Walking your dog, soaking in the beauty of cherry blossoms and feeling grateful in the time of coronavirus
Though I have had fleeting moments of fear, panic, shock and anger as we hunker down in our home, mostly I feel gratitude. I recently moved from New York City, now in a state of emergency, to Arlington, Virginia—a nice, clean and relatively low-density suburb of Washington, DC. I am grateful that I am not suddenly without a job, though no one knows what the long-term holds. So far, no one in the family is showing symptoms of Covid-19. I am in an apartment with food, excellent internet, close to a thousand books, and living with someone I actually like, not just love. And I am incredibly thankful to my dog, Coal, who sees the world no differently post-Covid-19.
Coal, our five-year-old black Labrador retriever, not only keeps us sane, but brightens our day in a way that is not, and cannot be, human. He has none of the human anxiety over Covid-19 or the uncertain future and exemplifies living in the present. He is at his happiest as we are home all the time, always within reach for a quick cuddle. Walking him gets us out of the home three-four times a day, and though this has always been one of my favourite activities, now the walks are truly special, keeping my anxiety and cabin fever at bay.
As everything shuts down, what we all miss is spontaneous human interaction. Dogs and dog people are great at filling this missing piece. It’s not strange for me to spontaneously chat with a complete stranger on the street while our dogs sniff each other’s butts. Because the disease does not affect dogs, it is safe to pet them and chat for a few minutes with other humans—while always maintaining a two-leash distance. Never have I been more grateful to have those little glimpses of spontaneity and humanity from the dog-owner community.
Washington, DC is also home to the Cherry Blossom festival, a result of a century-old gift of 3,020 cherry trees from Japan. The DC area and suburbs are blooming with Yoshino cherry trees. This year’s Cherry Blossom festival has been cancelled, but the trees will bloom for the next 10-14 days. The trees look beautiful as nature is bursting with spring, while the streets look like a ghost town with the occasional dog or jogger. This year, Washingtonians got their wish—experiencing cherry blossoms without the inevitable crowds—reminding us that we should be careful what we wish for.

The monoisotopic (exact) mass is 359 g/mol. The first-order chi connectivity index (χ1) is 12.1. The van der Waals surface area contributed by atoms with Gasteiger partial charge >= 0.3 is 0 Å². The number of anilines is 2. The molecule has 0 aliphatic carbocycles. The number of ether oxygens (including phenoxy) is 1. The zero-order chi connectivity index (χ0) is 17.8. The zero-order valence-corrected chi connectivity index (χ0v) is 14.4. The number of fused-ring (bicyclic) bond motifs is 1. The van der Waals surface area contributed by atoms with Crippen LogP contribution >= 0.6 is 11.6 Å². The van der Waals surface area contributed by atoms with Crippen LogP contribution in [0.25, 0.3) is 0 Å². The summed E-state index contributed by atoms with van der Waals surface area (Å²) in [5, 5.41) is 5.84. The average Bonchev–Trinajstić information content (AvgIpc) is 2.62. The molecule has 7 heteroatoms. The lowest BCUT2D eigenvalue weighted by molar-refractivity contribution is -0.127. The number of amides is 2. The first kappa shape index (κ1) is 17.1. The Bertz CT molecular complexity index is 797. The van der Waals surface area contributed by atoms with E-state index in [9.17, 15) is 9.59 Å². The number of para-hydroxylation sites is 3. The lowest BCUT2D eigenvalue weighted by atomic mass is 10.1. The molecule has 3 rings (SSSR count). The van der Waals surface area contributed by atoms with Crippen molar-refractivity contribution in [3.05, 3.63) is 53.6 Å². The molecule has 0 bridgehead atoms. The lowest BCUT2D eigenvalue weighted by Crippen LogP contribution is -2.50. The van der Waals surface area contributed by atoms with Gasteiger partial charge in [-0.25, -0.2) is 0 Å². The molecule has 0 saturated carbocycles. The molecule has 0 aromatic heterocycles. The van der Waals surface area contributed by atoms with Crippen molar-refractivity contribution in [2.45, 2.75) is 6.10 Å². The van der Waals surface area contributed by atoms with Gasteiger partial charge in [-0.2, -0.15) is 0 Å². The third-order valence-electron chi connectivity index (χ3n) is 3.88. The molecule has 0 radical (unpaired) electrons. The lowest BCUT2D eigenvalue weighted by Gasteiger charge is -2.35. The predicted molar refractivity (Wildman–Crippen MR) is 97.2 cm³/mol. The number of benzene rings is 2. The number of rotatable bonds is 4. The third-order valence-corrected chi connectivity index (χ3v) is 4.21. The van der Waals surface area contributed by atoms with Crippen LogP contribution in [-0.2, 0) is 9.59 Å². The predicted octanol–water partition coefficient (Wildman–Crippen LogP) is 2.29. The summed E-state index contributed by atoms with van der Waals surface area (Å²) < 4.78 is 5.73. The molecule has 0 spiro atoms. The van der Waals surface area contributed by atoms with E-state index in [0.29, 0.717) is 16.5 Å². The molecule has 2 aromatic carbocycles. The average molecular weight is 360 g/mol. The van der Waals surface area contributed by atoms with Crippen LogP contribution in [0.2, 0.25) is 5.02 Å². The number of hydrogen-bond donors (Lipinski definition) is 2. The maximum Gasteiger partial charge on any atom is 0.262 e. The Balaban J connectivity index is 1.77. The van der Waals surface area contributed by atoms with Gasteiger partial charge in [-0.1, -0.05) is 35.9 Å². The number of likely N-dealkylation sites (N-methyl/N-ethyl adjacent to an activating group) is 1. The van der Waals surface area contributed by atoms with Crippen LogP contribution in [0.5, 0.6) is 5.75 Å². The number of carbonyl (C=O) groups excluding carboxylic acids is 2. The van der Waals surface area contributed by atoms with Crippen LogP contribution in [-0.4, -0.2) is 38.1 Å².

I have studied, worked and lived in six countries across three continents in the last 13 years. The anxiety of having parents and close family and friends far away, especially when something bad happens, is an emotion I have learnt to live with. The current pandemic, lockdown and travel bans only add to the anxiety about the distance, though it always lingers in the background.
I research, write and teach economics for a living, though the teaching is currently on pause. Many years ago, my dissertation adviser joked that the greatest occupational hazard I face is a paper cut. Never have I been more cognizant of the privilege and sheer good luck of having an academic career, than at this moment.
Academic life has made me surprisingly well suited for the lockdown. I am accustomed to working alone or in small groups. I have long years of training in structuring my interactions—classroom teaching, office hours for students, meetings and long-distance calls with co-authors or editors, engaging with other academics in a seminar setting. And spontaneous human interaction or water-cooler chit-chat has never been a big part of my work life. The practice of writing instead of speaking to communicate is an incredibly useful skill as we all work remotely. I have editors at Mint I have never met and co-authors I haven’t been in a room with for years. Yet we continuously exchange ideas, have arguments, work together and learn from each other, long distance, and through the written word. And when I am not working, I have Bryson, Babasaheb and the Berlin Symphony for company.
This is not to say that there is no struggle. Writing in a disciplined way every day is always a struggle. But the struggle is internal. The panic and anxiety, and “reading" Covid-19 updates all day online, are all distracting. But overcoming those distractions to write is not so different from overcoming distractions like cat videos every day. In this moment, even the inevitability of the struggle of writing feels comforting. And knowing that my struggle is nothing compared to the health and economic struggles of others affected by Covid-19 makes me feel extreme gratitude.
Shruti Rajagopalan is a senior research fellow with the Mercatus Center at George Mason University, US, and writes the Impartial Spectator column for Mint.